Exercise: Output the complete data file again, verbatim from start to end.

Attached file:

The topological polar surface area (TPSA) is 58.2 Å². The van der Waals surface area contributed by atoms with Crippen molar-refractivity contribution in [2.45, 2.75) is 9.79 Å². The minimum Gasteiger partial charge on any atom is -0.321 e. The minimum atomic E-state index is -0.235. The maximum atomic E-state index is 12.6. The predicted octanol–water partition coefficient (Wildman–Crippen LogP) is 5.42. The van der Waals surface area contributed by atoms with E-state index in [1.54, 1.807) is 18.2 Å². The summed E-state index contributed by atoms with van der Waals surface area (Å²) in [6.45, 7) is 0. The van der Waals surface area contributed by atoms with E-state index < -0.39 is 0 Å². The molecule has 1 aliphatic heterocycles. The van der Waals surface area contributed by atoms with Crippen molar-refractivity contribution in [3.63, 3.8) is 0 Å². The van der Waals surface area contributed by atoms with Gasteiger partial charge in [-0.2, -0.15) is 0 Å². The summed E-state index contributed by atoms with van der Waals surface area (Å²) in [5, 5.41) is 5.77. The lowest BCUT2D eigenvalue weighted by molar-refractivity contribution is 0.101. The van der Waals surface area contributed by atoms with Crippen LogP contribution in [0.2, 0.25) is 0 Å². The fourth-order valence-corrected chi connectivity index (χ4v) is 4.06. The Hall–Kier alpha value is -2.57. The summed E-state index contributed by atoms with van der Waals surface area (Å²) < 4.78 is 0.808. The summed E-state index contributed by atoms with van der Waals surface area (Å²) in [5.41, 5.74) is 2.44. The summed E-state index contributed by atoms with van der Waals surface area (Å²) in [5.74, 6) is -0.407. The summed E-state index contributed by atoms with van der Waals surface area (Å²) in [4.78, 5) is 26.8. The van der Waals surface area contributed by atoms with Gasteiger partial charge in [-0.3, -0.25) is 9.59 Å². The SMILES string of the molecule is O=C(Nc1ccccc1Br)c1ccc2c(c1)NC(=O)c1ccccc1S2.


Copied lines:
The topological polar surface area (TPSA) is 58.2 Å². The van der Waals surface area contributed by atoms with Crippen molar-refractivity contribution in [2.45, 2.75) is 9.79 Å². The minimum Gasteiger partial charge on any atom is -0.321 e. The minimum atomic E-state index is -0.235. The maximum atomic E-state index is 12.6. The predicted octanol–water partition coefficient (Wildman–Crippen LogP) is 5.42. The van der Waals surface area contributed by atoms with E-state index in [1.54, 1.807) is 18.2 Å². The summed E-state index contributed by atoms with van der Waals surface area (Å²) in [6.45, 7) is 0. The van der Waals surface area contributed by atoms with E-state index < -0.39 is 0 Å². The molecule has 1 aliphatic heterocycles. The van der Waals surface area contributed by atoms with Crippen molar-refractivity contribution in [3.63, 3.8) is 0 Å². The van der Waals surface area contributed by atoms with Gasteiger partial charge in [-0.2, -0.15) is 0 Å². The summed E-state index contributed by atoms with van der Waals surface area (Å²) in [5, 5.41) is 5.77. The lowest BCUT2D eigenvalue weighted by molar-refractivity contribution is 0.101. The van der Waals surface area contributed by atoms with Crippen LogP contribution in [0.2, 0.25) is 0 Å². The fourth-order valence-corrected chi connectivity index (χ4v) is 4.06. The Hall–Kier alpha value is -2.57. The summed E-state index contributed by atoms with van der Waals surface area (Å²) < 4.78 is 0.808. The summed E-state index contributed by atoms with van der Waals surface area (Å²) in [5.41, 5.74) is 2.44. The summed E-state index contributed by atoms with van der Waals surface area (Å²) in [5.74, 6) is -0.407. The summed E-state index contributed by atoms with van der Waals surface area (Å²) in [4.78, 5) is 26.8. The van der Waals surface area contributed by atoms with Gasteiger partial charge in [-0.3, -0.25) is 9.59 Å². The SMILES string of the molecule is O=C(Nc1ccccc1Br)c1ccc2c(c1)NC(=O)c1ccccc1S2.